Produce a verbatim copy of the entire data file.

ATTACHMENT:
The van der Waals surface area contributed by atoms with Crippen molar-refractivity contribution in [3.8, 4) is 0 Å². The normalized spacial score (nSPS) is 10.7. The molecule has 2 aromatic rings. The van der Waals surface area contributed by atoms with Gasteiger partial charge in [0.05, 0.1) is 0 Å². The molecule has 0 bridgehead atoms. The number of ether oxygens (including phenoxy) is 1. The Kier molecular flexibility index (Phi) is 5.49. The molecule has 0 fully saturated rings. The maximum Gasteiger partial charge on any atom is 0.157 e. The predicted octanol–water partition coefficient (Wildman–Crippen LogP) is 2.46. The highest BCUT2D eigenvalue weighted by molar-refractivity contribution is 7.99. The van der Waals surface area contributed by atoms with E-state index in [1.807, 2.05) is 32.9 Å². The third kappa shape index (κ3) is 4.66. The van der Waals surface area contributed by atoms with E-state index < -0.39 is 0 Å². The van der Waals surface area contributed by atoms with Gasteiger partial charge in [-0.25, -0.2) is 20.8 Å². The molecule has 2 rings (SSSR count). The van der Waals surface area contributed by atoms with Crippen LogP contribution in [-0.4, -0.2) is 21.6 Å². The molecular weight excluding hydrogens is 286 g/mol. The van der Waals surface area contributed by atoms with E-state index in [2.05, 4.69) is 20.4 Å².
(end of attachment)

The van der Waals surface area contributed by atoms with Crippen molar-refractivity contribution in [3.8, 4) is 0 Å². The normalized spacial score (nSPS) is 10.7. The molecule has 2 aromatic rings. The van der Waals surface area contributed by atoms with Gasteiger partial charge in [0.05, 0.1) is 0 Å². The molecule has 0 bridgehead atoms. The number of ether oxygens (including phenoxy) is 1. The Kier molecular flexibility index (Phi) is 5.49. The molecule has 0 fully saturated rings. The maximum Gasteiger partial charge on any atom is 0.157 e. The predicted octanol–water partition coefficient (Wildman–Crippen LogP) is 2.46. The highest BCUT2D eigenvalue weighted by molar-refractivity contribution is 7.99. The van der Waals surface area contributed by atoms with E-state index in [1.807, 2.05) is 32.9 Å². The third kappa shape index (κ3) is 4.66. The van der Waals surface area contributed by atoms with E-state index < -0.39 is 0 Å². The van der Waals surface area contributed by atoms with Gasteiger partial charge in [-0.25, -0.2) is 20.8 Å². The molecule has 2 rings (SSSR count). The van der Waals surface area contributed by atoms with Crippen LogP contribution in [-0.4, -0.2) is 21.6 Å². The molecular weight excluding hydrogens is 286 g/mol. The van der Waals surface area contributed by atoms with E-state index in [2.05, 4.69) is 20.4 Å².